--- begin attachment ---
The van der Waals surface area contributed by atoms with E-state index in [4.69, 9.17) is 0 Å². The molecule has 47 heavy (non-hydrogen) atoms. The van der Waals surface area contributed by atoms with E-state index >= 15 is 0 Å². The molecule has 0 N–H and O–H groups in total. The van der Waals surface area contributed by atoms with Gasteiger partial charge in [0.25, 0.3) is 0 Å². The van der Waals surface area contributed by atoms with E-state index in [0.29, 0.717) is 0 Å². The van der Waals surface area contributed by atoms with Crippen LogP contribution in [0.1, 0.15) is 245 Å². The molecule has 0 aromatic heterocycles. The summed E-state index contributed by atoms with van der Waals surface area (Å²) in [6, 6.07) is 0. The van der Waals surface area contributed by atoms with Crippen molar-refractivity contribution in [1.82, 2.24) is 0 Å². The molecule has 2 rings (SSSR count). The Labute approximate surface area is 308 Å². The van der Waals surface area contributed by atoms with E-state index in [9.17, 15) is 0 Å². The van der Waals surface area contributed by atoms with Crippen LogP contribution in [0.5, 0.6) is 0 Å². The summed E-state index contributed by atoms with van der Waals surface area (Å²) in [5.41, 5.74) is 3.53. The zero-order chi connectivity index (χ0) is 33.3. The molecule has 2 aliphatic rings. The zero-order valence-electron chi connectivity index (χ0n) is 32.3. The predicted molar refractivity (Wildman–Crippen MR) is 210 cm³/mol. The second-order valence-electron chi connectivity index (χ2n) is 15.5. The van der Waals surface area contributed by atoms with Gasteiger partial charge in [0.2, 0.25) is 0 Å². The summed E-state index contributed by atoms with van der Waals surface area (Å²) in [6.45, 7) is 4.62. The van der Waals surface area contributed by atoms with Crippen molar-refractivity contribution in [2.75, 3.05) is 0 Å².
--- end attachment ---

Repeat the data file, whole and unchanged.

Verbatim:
The van der Waals surface area contributed by atoms with E-state index in [4.69, 9.17) is 0 Å². The molecule has 47 heavy (non-hydrogen) atoms. The van der Waals surface area contributed by atoms with E-state index >= 15 is 0 Å². The molecule has 0 N–H and O–H groups in total. The van der Waals surface area contributed by atoms with Gasteiger partial charge in [0.25, 0.3) is 0 Å². The van der Waals surface area contributed by atoms with E-state index in [0.29, 0.717) is 0 Å². The van der Waals surface area contributed by atoms with Crippen LogP contribution in [0.1, 0.15) is 245 Å². The molecule has 0 aromatic heterocycles. The summed E-state index contributed by atoms with van der Waals surface area (Å²) in [6, 6.07) is 0. The van der Waals surface area contributed by atoms with Crippen molar-refractivity contribution in [1.82, 2.24) is 0 Å². The molecule has 2 rings (SSSR count). The Labute approximate surface area is 308 Å². The van der Waals surface area contributed by atoms with E-state index in [9.17, 15) is 0 Å². The van der Waals surface area contributed by atoms with Crippen LogP contribution in [0.5, 0.6) is 0 Å². The summed E-state index contributed by atoms with van der Waals surface area (Å²) in [5.41, 5.74) is 3.53. The zero-order chi connectivity index (χ0) is 33.3. The molecule has 2 aliphatic rings. The zero-order valence-electron chi connectivity index (χ0n) is 32.3. The predicted molar refractivity (Wildman–Crippen MR) is 210 cm³/mol. The second-order valence-electron chi connectivity index (χ2n) is 15.5. The van der Waals surface area contributed by atoms with Gasteiger partial charge in [0.2, 0.25) is 0 Å². The summed E-state index contributed by atoms with van der Waals surface area (Å²) in [6.45, 7) is 4.62. The van der Waals surface area contributed by atoms with Crippen molar-refractivity contribution in [2.75, 3.05) is 0 Å².